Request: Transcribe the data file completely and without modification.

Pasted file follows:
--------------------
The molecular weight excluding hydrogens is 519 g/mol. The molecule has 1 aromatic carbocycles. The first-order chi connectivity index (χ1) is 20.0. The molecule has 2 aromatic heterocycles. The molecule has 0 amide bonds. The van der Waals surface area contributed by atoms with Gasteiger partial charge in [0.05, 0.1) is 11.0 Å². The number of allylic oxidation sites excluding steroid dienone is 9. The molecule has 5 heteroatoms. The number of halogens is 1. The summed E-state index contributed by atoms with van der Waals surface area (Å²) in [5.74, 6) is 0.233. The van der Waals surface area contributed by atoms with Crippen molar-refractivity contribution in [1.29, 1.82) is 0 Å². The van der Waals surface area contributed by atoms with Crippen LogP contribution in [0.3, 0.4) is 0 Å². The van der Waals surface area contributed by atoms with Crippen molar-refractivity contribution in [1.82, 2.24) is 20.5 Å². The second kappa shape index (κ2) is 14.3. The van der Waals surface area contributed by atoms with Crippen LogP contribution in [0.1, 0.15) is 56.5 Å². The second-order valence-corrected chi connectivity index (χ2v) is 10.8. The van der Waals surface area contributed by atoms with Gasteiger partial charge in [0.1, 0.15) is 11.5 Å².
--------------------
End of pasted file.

The molecular weight excluding hydrogens is 519 g/mol. The molecule has 1 aromatic carbocycles. The first-order chi connectivity index (χ1) is 20.0. The molecule has 2 aromatic heterocycles. The molecule has 0 amide bonds. The van der Waals surface area contributed by atoms with Gasteiger partial charge in [0.05, 0.1) is 11.0 Å². The number of allylic oxidation sites excluding steroid dienone is 9. The molecule has 5 heteroatoms. The number of halogens is 1. The summed E-state index contributed by atoms with van der Waals surface area (Å²) in [5.74, 6) is 0.233. The van der Waals surface area contributed by atoms with Crippen molar-refractivity contribution in [1.29, 1.82) is 0 Å². The van der Waals surface area contributed by atoms with Crippen LogP contribution in [0.3, 0.4) is 0 Å². The van der Waals surface area contributed by atoms with Crippen molar-refractivity contribution in [1.82, 2.24) is 20.5 Å². The second kappa shape index (κ2) is 14.3. The van der Waals surface area contributed by atoms with Crippen LogP contribution in [0.1, 0.15) is 56.5 Å². The second-order valence-corrected chi connectivity index (χ2v) is 10.8. The van der Waals surface area contributed by atoms with Gasteiger partial charge in [0.1, 0.15) is 11.5 Å².